Spermacoce alata is a very common weed of lawns. It is widespread across the warmer parts of the Western Hemisphere and naturalized in many other parts of the world. Spermacoce alata prefers humid tropical climates with sandy soils. It can be found along steep riverbanks, fields, roadsides, and other disturbed areas. S. alata can be a weed of crops such as sugarcane, soybeans, and rubber. It can grow from seed or vegetative fragments.
Sphaeralcea ambigua is cultivated as an ornamental plant by specialty plant nurseries for use in desert and drought tolerant gardens. Drought tolerant, grows well in alkaline soil. Some variations may appear with red, pink, violet or white blooms.
Handling plant may cause skin irritation or allergic reaction.
Sphyrospermum sp. is a striking plant native to South America and Central America. It is a unique groundcover and low-growing plant with long pendant stems reaching up to 2ft in length. As it matures it can grow up to a maximum of 5ft tall with thumbnail sized leaves and small pea-sized blue fruits that appear once it has flowered.
In terms of growing Sphyrospermum in your garden there are a few things to bear in mind. It is tolerant of semi-shady conditions and does best with regular watering. However, it cannot withstand cold temperatures so if you live in a cooler area then potting is the way to go. In USDA plant hardiness zones 9-11 it grows particularly well, in a pot or in the ground, as long as it's in a sheltered spot and is protected from frost.
Sphyrospermum is also an ethnomedical plant, used by some South American tribes for a variety of treatments and remedies. The plant is mostly used in topical treatments, mixed with other ingredients such as aloe vera and natural oils.
Overall, Sphyrospermum is a unique, impressive and versatile plant that can be kept in the ground or in a pot depending on the climate. It is a low-maintenance plant that requires semi-shady areas and regular watering, but it is also an ethnomedical plant that offers a variety of treatments and remedies.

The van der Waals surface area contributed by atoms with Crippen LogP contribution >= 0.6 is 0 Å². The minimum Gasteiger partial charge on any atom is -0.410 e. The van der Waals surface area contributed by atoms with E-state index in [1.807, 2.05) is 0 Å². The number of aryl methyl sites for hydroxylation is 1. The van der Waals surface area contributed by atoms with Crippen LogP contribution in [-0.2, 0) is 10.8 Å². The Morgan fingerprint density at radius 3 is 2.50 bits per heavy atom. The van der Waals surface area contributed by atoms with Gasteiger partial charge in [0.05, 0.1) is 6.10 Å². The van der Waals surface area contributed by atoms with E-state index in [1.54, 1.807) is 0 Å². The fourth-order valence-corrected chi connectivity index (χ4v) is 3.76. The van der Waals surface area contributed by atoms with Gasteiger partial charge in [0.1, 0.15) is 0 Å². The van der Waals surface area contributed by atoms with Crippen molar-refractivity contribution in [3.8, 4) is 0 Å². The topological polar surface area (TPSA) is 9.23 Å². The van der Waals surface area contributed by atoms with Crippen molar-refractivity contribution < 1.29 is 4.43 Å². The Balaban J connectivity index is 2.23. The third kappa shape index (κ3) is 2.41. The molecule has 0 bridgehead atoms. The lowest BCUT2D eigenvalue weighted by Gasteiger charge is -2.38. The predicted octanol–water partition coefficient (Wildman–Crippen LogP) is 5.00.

Native to North America, Spigelia marilandica is a small shrub that typically reaches a height of 2-5 feet, although the plant can reach heights of up to 8 feet in the wild. It is known for its red and crimson vinous flowers. The flowers fade to a yellow-orange color in the fall. This small shrub is a great addition to any garden and is also a great ethnomedical plant, as it is known to have various medicinal properties.
This plant loves full sun, but will also do well in semi-shade. It needs a regular amount of water and is hardy in USDA zones 9-11. When growing in a pot in cold regions, the soil should be kept evenly moist and the temperature should never drop below 55°F.
Spigelia marilandica is a great plant to have in the garden, as it is known to attract butterflies and hummingbirds. It can be grown from seed and will require minimal maintenance over the years. However, due to the presence of alkaloids and calcium oxalate crystals, the plant can be irritating when ingested and should be kept away from animals and children.
Spiraea japonica is a small deciduous shrub, native to Japan, China, and Korea, that can achieve a height of 2-5 feet and width of 3-5 feet when mature. This plant should be grown in full sun to semi-shade and in well-drained soils. It will tolerate regular water or moderate water, but cannot handle too much water, as it is not tolerant of saturated soils. It is an attractive plant, with tiny pink flowers in flat-topped clusters that arrive in summertime. It is a popular plant amongst butterfly and hummingbird enthusiasts as it will attract both of these species when grown in a garden.
For growers in USDA Hardiness Zones 4-9, Spiraea japonica can be grown in pots, either indoors or outdoors. For those who live in colder regions, this plant should be kept indoors during the winter. For the best care, Spiraea japonica should be mulched and watered regularly. Pruning should not be necessary if the plant is grown in an area with ample sunlight.